roma, gypsies, Europe, Italy
Vadim Ghirda/AP
A Romanian Roma child wipes her face during celebrations on April 8, 2008, of
the International Roma Day in Bucharest, Romania.

FBI to Investigate Anti-Roma Crimes in Hungary

May 06, 2009 11:30 AM
by findingDulcinea Staff
Hungarian officials have asked the FBI for help solving a recent spate of murders and violent attacks directed against the Roma minority.

FBI Agrees to Help Hungarian Law Enforcement

The U.S. Federal Bureau of Investigation has agreed to aid Hungarian law enforcement in investigating violence against the Roma people, Hungary Police Chief Jozsef Bencze, announced Monday on Hungarian public television.

Hungarian officials have been investigating 17-18 related cases of anti-Roma violence in the past 18 months, including five murders since November. They believe that the murders were committed by the same group and have offered a reward of 50 million forints ($235,000) for the identity of the murderers.

Following the latest attack, the murder of a 54-year-old Roma man shot outside his home on April 22, law enforcement officials speculated that the perpetrators may have a military background because they “have been suspiciously good shots.”

The Roma people, also known as gypsies, have historically been targets for violence and discrimination in many Eastern and Central European countries. “Denied their rights to housing, employment, healthcare and education, Roma are often victims of forced evictions, racist attacks and police ill-treatment,” writes the Dzeno Association, a Roma advocacy group. “Living predominantly on the margins of society, Roma are among the most deprived communities in Europe.”

In Hungary, where the Roma make up approximately 6 percent of national population, there has been a rise in anti-Roma violence as the economy has declined. The Roma have been targeted as scapegoats for the country’s problems and attacked by far right wing organizations such as the Hungarian Guard, a paramilitary group.

Roma leaders say that if police cannot stop the attacks on the Roma community, it is likely that some Roma men may retaliate. “It is important to know that it is hard for us to keep holding our people back,” said Mihaly Balogh, local leader of the National Roma Council in Tiszalok. “I tell everyone that we have a police force that is there to protect us … But if the murders are not solved soon, it will be very difficult to stop people from acting.”

Hungarian Justice Minister Tibor Draskovics declared Monday that the police, who already have 100 people working on the case, were committed to finding the perpetrators with the help of the FBI. According to Agence France-Presse, he said that “no means and resources are too expensive to investigate this crime series.”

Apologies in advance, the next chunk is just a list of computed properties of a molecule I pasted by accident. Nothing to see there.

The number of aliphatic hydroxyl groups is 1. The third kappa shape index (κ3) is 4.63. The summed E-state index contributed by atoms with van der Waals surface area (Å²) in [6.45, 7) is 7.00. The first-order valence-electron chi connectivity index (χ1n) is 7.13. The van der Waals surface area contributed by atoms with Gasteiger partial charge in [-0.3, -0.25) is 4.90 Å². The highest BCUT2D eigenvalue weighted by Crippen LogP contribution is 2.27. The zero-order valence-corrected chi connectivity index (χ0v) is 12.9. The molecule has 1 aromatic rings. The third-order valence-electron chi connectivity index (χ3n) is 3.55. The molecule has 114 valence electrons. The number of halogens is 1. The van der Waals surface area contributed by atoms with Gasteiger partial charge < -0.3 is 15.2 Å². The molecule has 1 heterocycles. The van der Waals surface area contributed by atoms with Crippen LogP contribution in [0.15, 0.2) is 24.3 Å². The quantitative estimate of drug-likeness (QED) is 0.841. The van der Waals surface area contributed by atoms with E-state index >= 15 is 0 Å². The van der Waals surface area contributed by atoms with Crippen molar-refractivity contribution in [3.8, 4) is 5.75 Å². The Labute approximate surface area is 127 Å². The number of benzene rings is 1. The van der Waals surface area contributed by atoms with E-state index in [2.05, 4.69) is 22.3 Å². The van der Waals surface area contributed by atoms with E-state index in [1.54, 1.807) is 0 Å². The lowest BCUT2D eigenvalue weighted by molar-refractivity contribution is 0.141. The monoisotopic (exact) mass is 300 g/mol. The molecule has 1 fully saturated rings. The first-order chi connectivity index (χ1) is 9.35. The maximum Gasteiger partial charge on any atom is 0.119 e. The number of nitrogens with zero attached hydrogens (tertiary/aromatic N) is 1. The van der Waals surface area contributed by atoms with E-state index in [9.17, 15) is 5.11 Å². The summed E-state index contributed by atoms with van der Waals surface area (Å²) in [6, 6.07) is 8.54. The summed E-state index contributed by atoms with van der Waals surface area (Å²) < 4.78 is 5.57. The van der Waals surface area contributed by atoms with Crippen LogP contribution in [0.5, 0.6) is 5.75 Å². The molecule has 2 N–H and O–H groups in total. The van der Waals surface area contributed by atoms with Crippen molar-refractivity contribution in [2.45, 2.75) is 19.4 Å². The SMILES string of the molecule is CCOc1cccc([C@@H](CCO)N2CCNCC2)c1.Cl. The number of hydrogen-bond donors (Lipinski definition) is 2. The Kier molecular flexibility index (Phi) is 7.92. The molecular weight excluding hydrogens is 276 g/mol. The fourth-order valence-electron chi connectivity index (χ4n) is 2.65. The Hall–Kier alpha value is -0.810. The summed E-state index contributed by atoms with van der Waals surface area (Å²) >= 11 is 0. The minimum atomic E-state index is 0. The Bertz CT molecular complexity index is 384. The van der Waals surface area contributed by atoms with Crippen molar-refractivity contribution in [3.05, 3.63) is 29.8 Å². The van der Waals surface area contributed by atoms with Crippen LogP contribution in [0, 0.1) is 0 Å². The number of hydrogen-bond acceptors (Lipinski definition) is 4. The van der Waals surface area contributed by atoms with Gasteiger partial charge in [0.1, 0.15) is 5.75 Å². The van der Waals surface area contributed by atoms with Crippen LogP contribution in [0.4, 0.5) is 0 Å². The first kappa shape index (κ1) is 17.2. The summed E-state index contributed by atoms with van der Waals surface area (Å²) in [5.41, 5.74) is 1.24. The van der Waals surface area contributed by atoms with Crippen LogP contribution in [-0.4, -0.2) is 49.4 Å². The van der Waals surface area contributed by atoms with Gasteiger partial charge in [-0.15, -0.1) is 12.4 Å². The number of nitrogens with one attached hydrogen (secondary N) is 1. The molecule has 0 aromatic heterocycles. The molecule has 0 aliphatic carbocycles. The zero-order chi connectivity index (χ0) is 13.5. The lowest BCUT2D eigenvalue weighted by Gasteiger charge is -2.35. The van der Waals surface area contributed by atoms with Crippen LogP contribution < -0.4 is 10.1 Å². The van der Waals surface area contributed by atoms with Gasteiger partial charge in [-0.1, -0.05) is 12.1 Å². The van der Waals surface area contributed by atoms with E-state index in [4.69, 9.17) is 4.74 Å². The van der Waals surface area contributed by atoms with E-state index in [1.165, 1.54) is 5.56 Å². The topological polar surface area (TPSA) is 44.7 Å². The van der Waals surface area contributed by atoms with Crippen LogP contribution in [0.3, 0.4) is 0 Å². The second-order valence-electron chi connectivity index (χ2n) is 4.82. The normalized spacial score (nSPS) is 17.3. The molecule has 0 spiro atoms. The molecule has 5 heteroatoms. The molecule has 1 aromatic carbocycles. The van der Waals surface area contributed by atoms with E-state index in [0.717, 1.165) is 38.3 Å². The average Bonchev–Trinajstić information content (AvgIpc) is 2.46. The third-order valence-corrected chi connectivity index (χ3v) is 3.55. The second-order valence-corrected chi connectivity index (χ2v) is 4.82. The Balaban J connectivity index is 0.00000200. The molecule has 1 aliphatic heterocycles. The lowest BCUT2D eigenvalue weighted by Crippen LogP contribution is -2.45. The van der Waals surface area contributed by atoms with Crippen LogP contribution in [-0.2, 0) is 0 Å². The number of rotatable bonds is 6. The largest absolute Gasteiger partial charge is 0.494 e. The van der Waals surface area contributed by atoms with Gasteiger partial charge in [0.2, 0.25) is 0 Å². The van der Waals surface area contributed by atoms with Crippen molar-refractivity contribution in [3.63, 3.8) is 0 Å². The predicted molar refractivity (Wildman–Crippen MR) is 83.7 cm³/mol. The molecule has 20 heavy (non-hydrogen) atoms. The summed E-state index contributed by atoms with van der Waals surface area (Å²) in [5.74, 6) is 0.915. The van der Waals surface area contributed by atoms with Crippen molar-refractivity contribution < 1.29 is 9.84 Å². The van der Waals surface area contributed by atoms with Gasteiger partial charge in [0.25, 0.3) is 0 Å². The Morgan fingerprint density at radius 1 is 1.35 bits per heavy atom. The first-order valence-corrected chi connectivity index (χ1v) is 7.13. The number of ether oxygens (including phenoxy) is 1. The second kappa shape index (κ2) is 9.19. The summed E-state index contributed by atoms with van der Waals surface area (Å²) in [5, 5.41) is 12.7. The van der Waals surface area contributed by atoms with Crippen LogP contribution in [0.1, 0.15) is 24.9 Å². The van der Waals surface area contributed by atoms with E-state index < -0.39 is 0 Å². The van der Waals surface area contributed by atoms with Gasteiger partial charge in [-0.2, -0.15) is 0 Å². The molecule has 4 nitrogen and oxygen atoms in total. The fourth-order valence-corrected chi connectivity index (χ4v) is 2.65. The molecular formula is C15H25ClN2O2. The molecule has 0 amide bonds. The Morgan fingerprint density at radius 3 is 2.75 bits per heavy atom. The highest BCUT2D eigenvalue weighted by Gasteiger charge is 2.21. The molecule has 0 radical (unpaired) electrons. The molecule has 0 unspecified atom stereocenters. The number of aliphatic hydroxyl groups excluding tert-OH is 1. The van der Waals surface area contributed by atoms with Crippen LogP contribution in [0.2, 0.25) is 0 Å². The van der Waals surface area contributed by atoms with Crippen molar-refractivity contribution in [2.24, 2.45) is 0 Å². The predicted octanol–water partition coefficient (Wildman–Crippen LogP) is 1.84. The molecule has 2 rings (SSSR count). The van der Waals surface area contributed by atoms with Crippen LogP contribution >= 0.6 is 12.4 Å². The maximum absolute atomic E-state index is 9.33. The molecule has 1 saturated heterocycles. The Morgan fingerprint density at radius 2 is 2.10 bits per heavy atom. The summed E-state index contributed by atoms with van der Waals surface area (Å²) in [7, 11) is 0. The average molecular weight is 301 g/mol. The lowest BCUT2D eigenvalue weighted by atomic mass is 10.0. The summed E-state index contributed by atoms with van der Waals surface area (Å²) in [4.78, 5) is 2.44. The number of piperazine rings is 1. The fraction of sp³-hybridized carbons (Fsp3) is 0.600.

Background: The Roma people

While genetic evidence points to the Roma originating from the north of India centuries ago, they have been present across Europe since the 14th century, with a concentration in what is now known as Eastern Europe.

Although no written history of the Roma exists, linguistic and genetic evidence suggest that the Roma emerged from the Punjab peoples of Northern India, but were forced out of the area for unknown reasons.

In the centuries since, the Roma people have moved west across Europe, often adapting their language and religion to accommodate the local region, while retaining a shared level of tradition.

This time has also been marked by long periods of exclusion and persecution including institutional efforts to eradicate or enslave the Roma population or separate them from society. These latter efforts have left many living in “apartheid-like” communities without electricity, running water or education.

More extreme measures came in the form of forced sterilization programs and a systematic effort to remove the Roma population from Nazi-controlled lands during World War II, resulting in the deaths of 1.6 million people.

Today, the official population of Roma in Europe stands around 7 million, though estimates put it closer to 15 million with reports that many Roma avoid reporting their ethnicity for fear of discrimination.

Living conditions and access to basic public services, such as education, have been cited as being beyond a point of crisis.

This most recent spate of anti-Roma activity comes halfway through the Decade for Roma Inclusion—a multinational effort to improve the living conditions and increase opportunities for Romani across the continent.

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